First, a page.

In our patients PuO2 remained at the preoperative level during the surgery and PACU stay, indicating adequate renal medullary homeostasis in both groups. Hypoxia and hemorrhage stimulate EPO synthesis in humans. In an animal study, ketorolac had no effect on EPO production and release in response to reduced hematocrit (17). An increase in EPO levels paralleled the slight reduction of hemoglobin concentration in our study and the administration of ketorolac had no effect on EPO production. This also indicates that there was no tubulointerstitial renal damage.

Some investigations have shown increases in urinary β2-M after anesthesia (18,19). In our study changes were seen neither in serum nor urine β2-M, indicating intact tubular reabsorption and glomerular filtration.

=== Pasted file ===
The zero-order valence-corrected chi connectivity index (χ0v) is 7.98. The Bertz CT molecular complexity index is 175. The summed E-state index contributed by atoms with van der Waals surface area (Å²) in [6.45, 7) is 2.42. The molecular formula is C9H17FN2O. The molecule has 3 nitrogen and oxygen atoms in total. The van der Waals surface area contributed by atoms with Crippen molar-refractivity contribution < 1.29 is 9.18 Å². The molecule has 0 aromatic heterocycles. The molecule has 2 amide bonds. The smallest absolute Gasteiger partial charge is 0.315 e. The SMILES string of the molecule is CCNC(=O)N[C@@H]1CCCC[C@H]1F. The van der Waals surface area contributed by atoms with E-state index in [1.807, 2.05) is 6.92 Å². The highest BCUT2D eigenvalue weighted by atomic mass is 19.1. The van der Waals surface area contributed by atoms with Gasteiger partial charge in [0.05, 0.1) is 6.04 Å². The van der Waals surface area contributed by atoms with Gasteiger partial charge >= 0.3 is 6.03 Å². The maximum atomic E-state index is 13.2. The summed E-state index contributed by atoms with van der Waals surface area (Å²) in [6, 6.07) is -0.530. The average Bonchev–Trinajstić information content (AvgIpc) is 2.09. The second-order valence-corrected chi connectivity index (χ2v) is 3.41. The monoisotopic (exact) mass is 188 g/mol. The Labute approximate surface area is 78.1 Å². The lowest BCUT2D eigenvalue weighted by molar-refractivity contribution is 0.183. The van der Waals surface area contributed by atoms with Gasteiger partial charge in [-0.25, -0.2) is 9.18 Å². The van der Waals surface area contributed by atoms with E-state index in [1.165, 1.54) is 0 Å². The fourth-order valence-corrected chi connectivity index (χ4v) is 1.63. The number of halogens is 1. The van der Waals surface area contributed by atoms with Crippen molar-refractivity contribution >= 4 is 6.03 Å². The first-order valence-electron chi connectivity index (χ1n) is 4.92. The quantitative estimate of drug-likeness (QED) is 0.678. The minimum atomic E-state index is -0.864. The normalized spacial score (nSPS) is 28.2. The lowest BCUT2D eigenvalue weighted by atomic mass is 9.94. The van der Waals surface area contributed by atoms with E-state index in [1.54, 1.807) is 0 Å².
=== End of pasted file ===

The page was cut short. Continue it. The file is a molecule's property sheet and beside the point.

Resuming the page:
Serum osmolality decreased minimally 12 hours postoperatively but returned to the preoperative level irrespective of urine osmolality, which remained low for the first two days. The hypoosmolar diuresis was the logic consequence of our active hydration policy. Serum osmolality remained stable because of the homeostatic control of serum osmolality by the central nervous system and kidneys.

We did not note any differences in PuO2, serum or urine β2-M, U-NAG/crea or EPO between the groups. These variables are very sensitive to react to any adverse renal changes. Their use in clinical practice and impact on outcome are under debate. A recent report of renal effects of sevoflurane (20) showed that 3463 patients who underwent sevoflurane anesthesia had no changes in serum creatinine or blood urea nitrogen. This was also the case in our study. From a practical point of view, creatinine and urea can be considered appropriate markers of renal function and clinical outcome when assessing the renal effect of modern inhaled anesthetics.